Wednesday, August 15, 2018

Build Your Own Sea Level Change Fingerprinting System - 2

Fig. 1 Origin of Graphic (PDF)
Today let's analyze WOD Zone 7307 and WOD Zone 7407.

And let's do that analysis in the same manner that we analyzed WOD Zone 1313 and WOD Zone 1314 in the previous post of this series (Build Your Own Sea Level Change Fingerprinting System).

We will use the graphic at Fig. 1 in the same manner that we did in the previous post (ibid).

Interestingly, the context is practically the same in the sense that there is a large red area which indicates a comparatively high sea level rise impact from West Antarctica, as there was in the previous post (ibid).

Fig. 2
Also interesting is that the ice sheet impact reverses, that is, West Antarctica is the main impactor in the zones analyzed in this post, whereas Greenland was the main impactor in the previous post (ibid).

One thing that makes it even more interesting is that WOD Zone 7307 and WOD Zone 7407 are closer to Greenland than the zones in the previous post were (especially Zone 7407).

Fig. 3a
Fig. 3b
Moving along, remember as was stated in the previous post, that the first step in the process is to weed out obviously bad data.

The graphs at Fig. 3a and Fig. 3b show that there was an aberration in the data of one of these two zones, as there was in the previous post, which we must correct first before we proceed.

The problem in Zone 7407 was corrected by removing the latest year (yr 2017) which had incorrect or incomplete tide gauge data.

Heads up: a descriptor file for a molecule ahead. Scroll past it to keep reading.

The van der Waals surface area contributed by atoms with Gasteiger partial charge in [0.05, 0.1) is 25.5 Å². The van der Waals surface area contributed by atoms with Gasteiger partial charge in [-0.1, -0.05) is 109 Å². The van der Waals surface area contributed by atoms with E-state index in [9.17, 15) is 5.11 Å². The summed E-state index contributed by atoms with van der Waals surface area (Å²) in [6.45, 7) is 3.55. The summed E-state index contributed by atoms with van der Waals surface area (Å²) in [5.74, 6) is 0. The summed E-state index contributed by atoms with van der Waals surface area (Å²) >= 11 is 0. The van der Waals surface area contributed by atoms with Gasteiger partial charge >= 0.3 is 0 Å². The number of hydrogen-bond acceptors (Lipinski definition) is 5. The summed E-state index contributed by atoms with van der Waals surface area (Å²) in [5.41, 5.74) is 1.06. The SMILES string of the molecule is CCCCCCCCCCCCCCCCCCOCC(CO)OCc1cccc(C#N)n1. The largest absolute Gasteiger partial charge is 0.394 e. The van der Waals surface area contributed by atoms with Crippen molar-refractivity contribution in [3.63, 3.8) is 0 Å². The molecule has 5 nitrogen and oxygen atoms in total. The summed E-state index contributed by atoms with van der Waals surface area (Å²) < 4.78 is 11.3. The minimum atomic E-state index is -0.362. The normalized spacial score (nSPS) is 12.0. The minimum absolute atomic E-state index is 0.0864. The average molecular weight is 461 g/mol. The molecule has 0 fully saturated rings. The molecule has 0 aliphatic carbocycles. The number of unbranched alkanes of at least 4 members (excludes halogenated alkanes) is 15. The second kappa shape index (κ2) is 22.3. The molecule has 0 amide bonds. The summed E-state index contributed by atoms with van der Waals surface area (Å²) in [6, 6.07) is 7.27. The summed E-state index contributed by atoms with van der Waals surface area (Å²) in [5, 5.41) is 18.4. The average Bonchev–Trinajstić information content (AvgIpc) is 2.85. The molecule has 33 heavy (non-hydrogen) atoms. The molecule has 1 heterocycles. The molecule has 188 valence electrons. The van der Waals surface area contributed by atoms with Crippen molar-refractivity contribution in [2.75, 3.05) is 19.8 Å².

So, on to the graphs.

The pattern in Zone 7307 (Fig. 2) is more uniform and proportional than Zone 7407 (Fig. 3a) to the south of it because the high and low value lines follow an almost synchronous upward trend pattern.

I attribute that to consistent, evenly matched Greenland and West Antarctica impact, with West Antarctica producing the high sea level effect (black line), and Greenland mitigating it fairly evenly as shown by the low sea level effect (red line).

If you notice the left side of Fig. 1, which pertains to Greenland, some of the sea level fall reaches near or even into Zone 7407, which can be attributed to the uneven impact shown by the low value line (red line) on the graph at Fig. 3a (the two lines move away from one another rather than following an even pattern like Zone 7307 lines do).

Nevertheless, the Zone 7407 high value line (black line)  continues upward as does the Zone 7307 black line, which can be attributed to West Antarctica impact on both of them.

That is because both zones are in the high impact sea level rise red zone shown on the right side of the Fig. 1 graphic.

The uneven decrease in the red line in Zone 7407, in contrast to the increase in the black line, is because Zone 7407 is closer to Greenland than Zone 7304 is.

Therefore Zone 7407 is more subject to impacts of sea level fall influences as Greenland loses its gravitational influence that pulls seawater towards it.

To the contrary, the consistent pattern in the red and black lines in Zone 7307 is due to its being further from Greenland, so the pattern has more of the likeness of the predominant West Antarctica impact.

Four zones done, six to go.

The next post in this series is here, the previous post in this series is here.

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